This Blogger site is just a holding place for our news!

To access the Latin dictionary, click this link:

Numen - The Latin Lexicon - An Online Latin Dictionary

Wednesday, April 18, 2012

The Latin Lexicon Server is down until IT fixes the firewall...

I'm very sorry that the server is down at the moment. The university's IT department is dragging its feet on the firewall rules. We've put in a request for a rush! Hopefully it will come back online today. 


  1. I’m surprised that “Numen - The Latin Lexicon - An Online Latin Dictionary” has been down so long. You would think something as simple as a firewall issue could be resolved fairly quickly.

    This has actually been a good experience for me however. I was utilizing the “Latin Lexicon” website as a crutch for learning my verbs as opposed to memorizing all of the paradigms.

    I had already mastered the noun, pronoun, adjective, and adverb paradigms, using the “Dowling” method, but I was dragging my feet with verbs because of the sheer volume; 140+ forms for the average Latin verb!

    I constructed paradigm tables in an MS Excel worksheet using the "Summarium Formarum" from the back of the "Wheelocks" text. I then began writing out all of my previously learned verbs in ALL of their conjugated forms.

    This is the same method I used to memorize the paradigms of the other parts of speech I previously mentioned.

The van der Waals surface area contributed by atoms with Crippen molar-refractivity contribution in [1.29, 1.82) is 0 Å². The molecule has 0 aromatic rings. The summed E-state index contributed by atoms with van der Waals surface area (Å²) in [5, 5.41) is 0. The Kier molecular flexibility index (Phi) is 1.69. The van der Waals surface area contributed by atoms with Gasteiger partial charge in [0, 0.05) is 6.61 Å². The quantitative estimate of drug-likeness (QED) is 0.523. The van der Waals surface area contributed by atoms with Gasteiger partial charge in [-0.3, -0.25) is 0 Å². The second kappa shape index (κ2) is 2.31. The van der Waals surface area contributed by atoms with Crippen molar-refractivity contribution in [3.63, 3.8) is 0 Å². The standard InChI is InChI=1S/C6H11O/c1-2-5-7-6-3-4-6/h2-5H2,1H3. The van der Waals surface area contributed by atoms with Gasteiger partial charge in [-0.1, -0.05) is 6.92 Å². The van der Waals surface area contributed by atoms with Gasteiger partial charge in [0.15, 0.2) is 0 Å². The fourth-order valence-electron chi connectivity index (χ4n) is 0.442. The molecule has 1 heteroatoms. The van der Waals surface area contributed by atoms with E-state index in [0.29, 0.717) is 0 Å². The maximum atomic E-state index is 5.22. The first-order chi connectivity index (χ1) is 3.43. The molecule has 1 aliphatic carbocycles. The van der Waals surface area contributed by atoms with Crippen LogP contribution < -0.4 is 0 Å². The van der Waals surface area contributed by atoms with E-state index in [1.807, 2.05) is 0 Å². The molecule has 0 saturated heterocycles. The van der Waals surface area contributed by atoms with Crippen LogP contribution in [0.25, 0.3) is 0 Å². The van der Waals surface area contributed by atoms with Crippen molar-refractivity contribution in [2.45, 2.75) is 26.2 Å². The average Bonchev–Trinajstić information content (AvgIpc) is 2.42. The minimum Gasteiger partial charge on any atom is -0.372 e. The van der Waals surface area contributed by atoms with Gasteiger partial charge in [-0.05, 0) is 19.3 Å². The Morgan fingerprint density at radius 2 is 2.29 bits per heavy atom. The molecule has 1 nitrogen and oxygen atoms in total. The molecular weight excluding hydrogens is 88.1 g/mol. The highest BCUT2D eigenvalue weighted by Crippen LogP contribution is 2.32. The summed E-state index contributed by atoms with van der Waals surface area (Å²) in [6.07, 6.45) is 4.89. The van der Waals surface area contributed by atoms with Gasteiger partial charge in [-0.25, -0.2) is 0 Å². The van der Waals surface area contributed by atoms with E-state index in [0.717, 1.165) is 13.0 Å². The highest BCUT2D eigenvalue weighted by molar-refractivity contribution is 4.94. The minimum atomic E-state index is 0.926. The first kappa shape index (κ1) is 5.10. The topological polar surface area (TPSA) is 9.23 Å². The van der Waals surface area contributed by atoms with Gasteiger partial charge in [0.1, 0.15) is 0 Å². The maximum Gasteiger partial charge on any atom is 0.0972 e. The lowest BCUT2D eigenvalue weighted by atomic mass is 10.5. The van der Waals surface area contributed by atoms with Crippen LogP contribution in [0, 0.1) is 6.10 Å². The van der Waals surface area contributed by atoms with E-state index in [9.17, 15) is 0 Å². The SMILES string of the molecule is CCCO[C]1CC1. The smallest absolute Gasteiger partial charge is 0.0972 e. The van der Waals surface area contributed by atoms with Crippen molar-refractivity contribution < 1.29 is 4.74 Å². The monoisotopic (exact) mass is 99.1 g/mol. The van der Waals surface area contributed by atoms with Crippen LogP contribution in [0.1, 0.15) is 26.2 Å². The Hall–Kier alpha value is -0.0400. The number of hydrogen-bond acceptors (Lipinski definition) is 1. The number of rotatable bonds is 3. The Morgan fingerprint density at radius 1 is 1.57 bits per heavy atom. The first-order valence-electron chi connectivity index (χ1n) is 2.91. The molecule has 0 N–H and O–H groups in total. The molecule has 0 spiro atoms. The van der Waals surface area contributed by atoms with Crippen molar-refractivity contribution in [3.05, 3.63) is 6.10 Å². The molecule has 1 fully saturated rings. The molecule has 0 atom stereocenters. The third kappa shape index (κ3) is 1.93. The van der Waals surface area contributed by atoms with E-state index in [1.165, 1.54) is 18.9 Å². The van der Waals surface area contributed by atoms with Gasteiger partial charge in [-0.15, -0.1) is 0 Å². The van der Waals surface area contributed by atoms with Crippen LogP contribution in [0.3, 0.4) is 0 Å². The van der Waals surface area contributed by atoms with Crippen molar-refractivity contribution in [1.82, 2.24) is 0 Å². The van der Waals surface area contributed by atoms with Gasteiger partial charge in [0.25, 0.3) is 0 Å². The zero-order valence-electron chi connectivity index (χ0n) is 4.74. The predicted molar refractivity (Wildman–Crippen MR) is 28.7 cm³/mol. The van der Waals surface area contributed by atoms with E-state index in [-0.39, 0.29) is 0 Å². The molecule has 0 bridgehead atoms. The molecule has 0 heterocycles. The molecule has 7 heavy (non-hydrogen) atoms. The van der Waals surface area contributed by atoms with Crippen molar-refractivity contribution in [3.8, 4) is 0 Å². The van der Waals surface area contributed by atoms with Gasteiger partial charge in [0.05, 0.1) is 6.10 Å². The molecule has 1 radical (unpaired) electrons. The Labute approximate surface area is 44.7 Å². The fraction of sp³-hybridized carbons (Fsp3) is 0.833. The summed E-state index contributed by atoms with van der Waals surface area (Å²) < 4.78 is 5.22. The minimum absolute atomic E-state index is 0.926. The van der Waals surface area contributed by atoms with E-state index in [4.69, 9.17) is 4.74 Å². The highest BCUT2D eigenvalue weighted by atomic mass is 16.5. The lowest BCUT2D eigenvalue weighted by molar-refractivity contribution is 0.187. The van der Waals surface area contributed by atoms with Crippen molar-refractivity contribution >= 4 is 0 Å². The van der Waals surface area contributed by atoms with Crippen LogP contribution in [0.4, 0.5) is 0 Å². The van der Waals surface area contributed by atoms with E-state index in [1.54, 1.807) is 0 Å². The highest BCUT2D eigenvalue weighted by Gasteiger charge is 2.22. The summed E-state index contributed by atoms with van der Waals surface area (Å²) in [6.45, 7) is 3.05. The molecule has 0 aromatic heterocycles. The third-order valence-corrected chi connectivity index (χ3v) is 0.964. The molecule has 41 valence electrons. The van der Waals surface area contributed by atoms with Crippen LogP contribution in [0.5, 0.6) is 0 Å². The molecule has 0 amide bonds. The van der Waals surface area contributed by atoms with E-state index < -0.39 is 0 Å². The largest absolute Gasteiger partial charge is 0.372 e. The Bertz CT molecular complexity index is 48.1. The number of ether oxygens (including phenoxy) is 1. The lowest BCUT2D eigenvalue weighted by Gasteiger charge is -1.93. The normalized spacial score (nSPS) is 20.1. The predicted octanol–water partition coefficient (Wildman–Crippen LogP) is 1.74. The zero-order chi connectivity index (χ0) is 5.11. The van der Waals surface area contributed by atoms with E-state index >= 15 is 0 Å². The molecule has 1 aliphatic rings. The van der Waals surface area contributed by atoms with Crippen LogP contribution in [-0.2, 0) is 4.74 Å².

It seemed daunting at first but I was surprised how easy it was and how quickly I retained the paradigms. I barely look back at the tables now and mostly just to check my work when I’m done.

    Thanks to Professor William C. Dowling at Rutgers University for creating the short booklet:
    “Latin by the Dowling Method”

    If you really want to accelerate your Latin learning, start there. Then move on to the “Lingua Latina” series by Hans H. Orberg.
    It’s a wonderful immersion method that seems childlike in the first few chapters but quickly introduces more and more grammar as well as a more interesting storyline. You can purchase the books on Amazon.

    Did I mention it’s completely in Latin? No English at all; unless you get the small student manual, “Latine Disco”, to accompany the book. There is also a College Companion for the Orbergs’ first book “Familia Romana” but it is basically an elongated version of the little student manual and is written by another author who simply lifts all of the text from the Orbergs’ student manual and then adds to it.

    In any event that book can be found free to read online at:

    By the way, don’t throw out your Wheelock books. They are a great resource; just not the best method for learning Latin.

    Remember to write out ALL of your vocabulary as you learn it. That means to fully decline all of your nouns, pronouns, and adjectives including the positive, comparative, and superlative forms. Don’t forget forming your adverbs either.

    Then with your verbs, conjugate, conjugate, and conjugate all of the forms including the active and passive voices, the indicative, imperative, and subjunctive moods in all of their tenses, the infinitives, the participles, the supines, the gerunds, etc. Did I forget anything?

    Oh yeah, don’t forget to have fun with it.

  2. Thanks for your comments. I want you to know that the site is back up now.


These comments are now moderated. Spammers, go away. Real people, sorry about the spammers.

Video Tutorials